England take on Brazil this evening in Luiz Felipe Scolari’s return to both London and the Brazil manager’s position. (See my Reuters piece on what to expect from Felipao’s reign.)

The former Chelsea coach has just one task. Win the World Cup at home in July 2014.

What happens until then is largely irrelevant. Only an unthinkable turn of events would lead to his firing before the tournament begins and poor form up to that point will be ignored. Felipao took over in 2001 when his team were considered outsiders and barely a year later he’d led them to a record fifth World Cup title. The dinosaurs at the CBF trust him and so do Brazilians.

ronaldinhoFelipao has taken a big chance in recalling two particular players and both of them start tonight.

Ronaldinho Gaucho is being given another chance to prove he can cut it at the highest level. Dunga gave him a chance and decided he couldn’t. Mano Menezes gave him a chance and decided he couldn’t. I can’t fathom why Felipao reckons the Atletico Mineiro player is worthy of yet another chance.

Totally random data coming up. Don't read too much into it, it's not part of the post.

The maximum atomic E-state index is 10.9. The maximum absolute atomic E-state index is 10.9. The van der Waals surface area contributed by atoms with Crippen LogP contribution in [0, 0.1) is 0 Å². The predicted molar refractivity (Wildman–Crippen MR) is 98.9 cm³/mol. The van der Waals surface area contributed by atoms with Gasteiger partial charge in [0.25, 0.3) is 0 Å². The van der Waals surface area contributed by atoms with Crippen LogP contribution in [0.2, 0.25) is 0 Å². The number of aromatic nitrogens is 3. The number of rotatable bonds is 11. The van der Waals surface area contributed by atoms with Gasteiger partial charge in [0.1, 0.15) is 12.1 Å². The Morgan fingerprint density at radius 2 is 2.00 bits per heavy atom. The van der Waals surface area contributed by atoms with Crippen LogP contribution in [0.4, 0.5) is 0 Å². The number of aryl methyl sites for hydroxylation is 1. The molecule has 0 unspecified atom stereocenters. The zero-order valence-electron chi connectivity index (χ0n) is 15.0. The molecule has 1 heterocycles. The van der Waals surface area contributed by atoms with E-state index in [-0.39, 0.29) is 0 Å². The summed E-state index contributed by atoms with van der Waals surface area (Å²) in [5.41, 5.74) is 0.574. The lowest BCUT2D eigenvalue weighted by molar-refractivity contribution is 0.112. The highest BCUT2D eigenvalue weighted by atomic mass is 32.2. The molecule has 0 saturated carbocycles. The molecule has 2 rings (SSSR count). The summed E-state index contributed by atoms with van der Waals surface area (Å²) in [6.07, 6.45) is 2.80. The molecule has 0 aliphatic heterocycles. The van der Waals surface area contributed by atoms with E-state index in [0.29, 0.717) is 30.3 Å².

He may have played well last year but the World Cup at home is a serious business and that requires concentration, consistency and serious dedication, qualities that Ronaldinho doesn’t seem to have. He may shine on occasion but Felipao needs more than that at this stage.

Luis Fabiano, meanwhile, has a goals per game record at international level that is up there with the best of them (if this site it to be believed). His problem, however, is his temperament. He was sent off several times last year and got Lord knows how many yellow cards.

The pressure on Brazil at home will be immense and the one thing that Felipao needs more than anything are players who can handle that pressure. I doubt Luis Fabiano can.

The Brazil team:

Júlio César; Daniel Alves, David Luiz, Dante and Adriano; Ramires, Paulinho, Ronaldinho Gaúcho and Oscar; Neymar and Luis Fabiano.

Kick off 7:30pm UK time, 5:30 pm Brazil time.